In alternate embodiments, combinations of sheath 42, shaft 30, and/or components 40 are radiopaque so as to render catheter 14 sufficiently radiopaque to be visualized at lower levels of radiation than that normally necessary to visualize anatomic structure.

Whether shaft 30, components 40 and/or sheath 42 are radiopaque, the degree of such radiopacity, and the level of the radiation intensity required, is dependent on the application in connection with catheter 14 is to be used. Therefore, one of ordinary skill in the art will appreciate and recognize that this invention generally finds application in any number of procedures/applications such as, for example, cardiac mapping, cardiac ablation, electrophysiological studies, etc. Accordingly, in order to determine which of shaft 30, components 40 and/or sheath 42 are radiopaque, the degree of radiopacity, and the required the intensity of the radiation, one of ordinary skill in the art would employ the following methodology to assess the various criteria that must be considered for the particular procedure/application.

A first consideration involves the contrast of two-dimensional image 18. More particularly, one must establish what degree of contrast is needed for the particular procedure being performed. In other words, to what level of detail must catheter 14 be visualized to optimally perform the desired procedure (i.e., is it sufficient to see the contour of the catheter alone, or is it necessary to distinguish where the various sensors or electrodes are on the catheter, etc.).

A second, and somewhat related consideration involves determining whether it is also necessary or desirable to visualize elements 36 associated with catheter 14, and/or whether it is necessary or desirable to distinguish elements 36 from shaft 30, for example. Whether elements 36 are to be visualized and/or distinguished will dictate, for example, the type of material to be used.

A third consideration involves the sensitivity of the equipment. One must determine the sensitivity of the imaging equipment. A machine that is highly sensitive will require less radiation to visualize the catheter, and consequently, a less radiopaque catheter may be suitable, and vice versa.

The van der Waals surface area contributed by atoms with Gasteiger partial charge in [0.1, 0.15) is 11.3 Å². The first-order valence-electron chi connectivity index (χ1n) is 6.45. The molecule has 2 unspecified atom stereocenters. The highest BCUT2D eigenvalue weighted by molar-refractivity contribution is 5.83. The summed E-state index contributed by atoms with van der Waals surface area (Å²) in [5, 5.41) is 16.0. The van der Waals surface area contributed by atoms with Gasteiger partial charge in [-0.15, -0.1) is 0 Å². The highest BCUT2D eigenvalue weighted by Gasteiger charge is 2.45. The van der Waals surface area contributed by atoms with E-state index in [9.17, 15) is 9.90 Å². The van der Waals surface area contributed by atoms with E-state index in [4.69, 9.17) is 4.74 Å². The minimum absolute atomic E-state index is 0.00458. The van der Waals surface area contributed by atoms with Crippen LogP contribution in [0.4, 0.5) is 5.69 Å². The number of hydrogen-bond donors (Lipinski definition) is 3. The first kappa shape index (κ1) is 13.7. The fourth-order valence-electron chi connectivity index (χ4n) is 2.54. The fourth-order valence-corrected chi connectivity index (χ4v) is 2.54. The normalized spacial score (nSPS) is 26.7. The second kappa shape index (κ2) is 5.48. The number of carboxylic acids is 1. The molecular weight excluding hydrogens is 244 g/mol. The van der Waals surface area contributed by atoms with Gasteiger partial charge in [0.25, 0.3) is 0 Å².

A fourth consideration involves the level of radiation exposure that can be tolerated. One must determine the ideal maximum desired radiation intensity/dosage rate to which a patient and/or clinician/physician can/should be exposed. The more radiation that can be tolerated, the less radiopaque the catheter may be, and vice versa.

A fifth consideration is whether the imaging necessarily has to be “real-time” or whether a certain amount of lag time between the acquisition of the image data and the presentation of the corresponding image on the screen may be permissible. If “real-time” is not necessarily required, a lower level of radiation intensity may be used to produce a lower contrast image. That image may then be enhanced using software or other postprocessing techniques to provide an image that is suitable for the intended purpose. Accordingly, because at least measure of lag time is permitted in such an instance, the catheter could be less radiopaque and the radiation intensity/dosage rate may be reduced to generate an image that may be enhanced in a subsequent process. If, on the other hand, “real-time” is needed, higher levels of radiation intensity and/or radiopaqueness would be required to provide an image that necessitates little or no enhancement/postprocessing such that the image can be provided immediately.